They are the banners which, to those who created them, made perfect sense at the time but, in time, appeared to be ludicrous.
In Dublin, there was the bedsheet and paintjob from a fan who was unenthusiastic about Jack Charlton's appointment as Ireland manager in 1986: "Go Home Union Jack".
There was the infamous one from an angry Manchester United fan unhappy with their form, and their manager, in 1989: "3 YEARS OF EXCUSES AND IT'S STILL CRAP … TA RA FERGIE".
As recently as June 2018, a rump of the Shamrock Rovers supporters were so unhappy with the performances of the team, their annoying inability to beat rivals Bohemians and the ever-growing chasm between them and Dundalk, that they unfurled their own banner.
"It isn't working. Enough is enough," was the slogan, directed at manager Stephen Bradley and the board, held up by Hoops fans midway through that season, after a 5-2 loss at home to Dundalk saw the Hoops drop into the bottom half of the table, having won just twice in 12.
As he plans a stress-free finish to this season, where Rovers have deservedly been crowned champions with four games to spare thanks to a slip-up on Saturday night by Bohemians, their only challengers, Bradley might take time to wonder if that banner has been binned or if it's stashed away in some south Dublin attic.
Either way, elevation to the status of champions, for the first time in nine years, is proof of Rovers' strength in a season disrupted by a global pandemic.
And it is also vindication of the board's decision to back Bradley - then the youngest manager in the league - when he was under serious pressure two years ago.
In the enjoyable, champagne-soaked hours since news came through of Bohs' defeat at home to Finn Harps, Rovers fans have moved to stress test their success against apparent claims by supporters of rival clubs that the title win was tainted, by virtue of the fact that half of the season was lost.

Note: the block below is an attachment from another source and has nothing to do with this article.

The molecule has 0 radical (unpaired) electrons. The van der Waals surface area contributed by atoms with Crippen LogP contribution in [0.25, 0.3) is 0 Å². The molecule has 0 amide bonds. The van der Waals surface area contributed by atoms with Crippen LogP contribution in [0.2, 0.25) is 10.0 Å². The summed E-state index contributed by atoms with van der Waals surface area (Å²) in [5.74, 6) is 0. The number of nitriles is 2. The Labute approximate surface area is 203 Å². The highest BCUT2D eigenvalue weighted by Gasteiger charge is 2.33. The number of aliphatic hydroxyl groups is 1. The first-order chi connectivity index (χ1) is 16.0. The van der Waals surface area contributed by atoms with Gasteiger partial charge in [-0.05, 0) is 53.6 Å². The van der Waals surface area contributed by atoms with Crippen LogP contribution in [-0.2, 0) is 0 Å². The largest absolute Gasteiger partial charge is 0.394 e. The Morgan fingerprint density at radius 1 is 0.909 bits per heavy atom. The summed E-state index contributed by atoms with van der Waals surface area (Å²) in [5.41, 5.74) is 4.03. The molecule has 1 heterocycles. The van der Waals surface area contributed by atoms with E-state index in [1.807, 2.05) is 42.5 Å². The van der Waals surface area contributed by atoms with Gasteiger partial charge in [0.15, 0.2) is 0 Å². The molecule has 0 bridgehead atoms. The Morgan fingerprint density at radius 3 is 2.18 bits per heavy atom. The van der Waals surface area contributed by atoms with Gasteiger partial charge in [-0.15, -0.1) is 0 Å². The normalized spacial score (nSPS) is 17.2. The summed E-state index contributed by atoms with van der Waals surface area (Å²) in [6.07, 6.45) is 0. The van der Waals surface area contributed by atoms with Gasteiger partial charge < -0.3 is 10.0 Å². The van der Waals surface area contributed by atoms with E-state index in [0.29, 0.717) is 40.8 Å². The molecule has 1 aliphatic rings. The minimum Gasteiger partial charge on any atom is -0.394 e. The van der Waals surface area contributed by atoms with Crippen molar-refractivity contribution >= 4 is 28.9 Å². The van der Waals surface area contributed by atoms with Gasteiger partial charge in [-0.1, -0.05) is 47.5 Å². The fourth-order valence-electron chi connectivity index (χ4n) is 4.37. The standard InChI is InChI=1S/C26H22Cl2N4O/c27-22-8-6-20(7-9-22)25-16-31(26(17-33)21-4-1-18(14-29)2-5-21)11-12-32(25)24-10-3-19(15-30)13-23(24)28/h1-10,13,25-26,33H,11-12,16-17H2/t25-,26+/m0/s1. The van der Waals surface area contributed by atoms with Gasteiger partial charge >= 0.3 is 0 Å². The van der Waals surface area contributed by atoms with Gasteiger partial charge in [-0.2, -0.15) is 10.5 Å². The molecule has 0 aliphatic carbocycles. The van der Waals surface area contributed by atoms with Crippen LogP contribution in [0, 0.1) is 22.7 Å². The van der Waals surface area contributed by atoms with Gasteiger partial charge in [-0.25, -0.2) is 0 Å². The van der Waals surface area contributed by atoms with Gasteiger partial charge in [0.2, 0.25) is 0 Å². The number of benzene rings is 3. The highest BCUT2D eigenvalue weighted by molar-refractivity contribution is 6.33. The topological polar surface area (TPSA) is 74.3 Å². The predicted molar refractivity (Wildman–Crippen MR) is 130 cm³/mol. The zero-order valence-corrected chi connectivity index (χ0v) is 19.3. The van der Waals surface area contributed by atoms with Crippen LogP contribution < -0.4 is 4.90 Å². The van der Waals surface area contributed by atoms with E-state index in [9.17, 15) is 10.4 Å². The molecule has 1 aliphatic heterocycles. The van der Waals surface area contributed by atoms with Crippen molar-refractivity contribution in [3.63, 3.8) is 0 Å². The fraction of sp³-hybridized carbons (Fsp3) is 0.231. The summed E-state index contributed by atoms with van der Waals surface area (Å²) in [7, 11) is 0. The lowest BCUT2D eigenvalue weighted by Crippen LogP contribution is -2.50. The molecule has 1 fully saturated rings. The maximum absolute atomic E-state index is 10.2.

There can be no argument: Rovers were the best side in the league, undefeated and winning all but two of their games. A win for Bohs on Saturday would have only delayed the inevitable coronation. This is one title that was never going to slip away.
"Rovers deserved to win the league. There wasn't much between us in the games we played but they are deserving winners, the table doesn't lie," Bohs boss Keith Long said after his side's loss confirmed that title success.
How times change. At that crucial point in June 2018, Cork City were reigning champions and were just two points behind leaders Dundalk with a game in hand, while a struggling Rovers were far closer to the relegation zone than they were to the top two.
Now, with a handful of games left in the pandemic-scarred 2020 season, Rovers are champions, with the unprecedented luxury of four games in hand.
Current title-holders Dundalk are facing an anxious wait to see if they can even qualify for Europe via the league as defeat to Waterford yesterday means third place is the best they can hope for.
Dundalk face into a rebuilding project, but Rovers can retain who they want and cherry-pick the best of the rest from the league. Cork never recovered from the sale of Sean Maguire, but Rovers' foundations are strong enough to cope with the possible loss of Jack Byrne.
Past leagues were often won by Rovers off the back of a free-scoring striker (Twigg, Geoghegan, Larkin) but the class of 2020 spread the burden around, 13 different scorers in the league a remarkable feat.
The FAI are still trying to find a way out of crisis and debt, and with no title sponsor or even a TV deal in place for next season, financial rewards will only come from an external source - Europe. Their last adventure in the Champions League was a bitterly disappointing one, Stephen Kenny's Hoops side falling at the first hurdle, beaten by a pretty average Lithuanian side in 2012. Rovers pocketed the bare minimum of €240,000.
Progress to the group stages of the Champions League is now beyond the reach of Irish clubs, as even teams like Celtic find it to be an impossible task.
But the tinkering with the Europa League format, the new Europa Conference League and the key 'champions path' means that going into any UEFA competition as domestic champions is a potential ticket to a financial windfall.
Even if they exit the Champions League early, revenue from that competition and a "champions solidarity payment" will earn at least €1.2m.
Their last title in 2011 was followed by turmoil and trophy-free times. As Dundalk take a step back and Cork take a step down, Rovers' task is to build, something they've shown a capacity for.
Champions: Shamrock Rovers
■ Second place: Bohemians
■ Europa League: 3rd place likely to be between Dundalk and Waterford but Sligo Rovers, and possibly Derry City and St Pat’s, still in the mix.
■ Relegated: Cork City
■ Relegation play-off: Probably either Finn Harps or Shelbourne but St Pat’s and Derry City not yet safe.
■ First Division:
A win for Drogheda United away to Cabinteely tomorrow will confirm the title and promotion.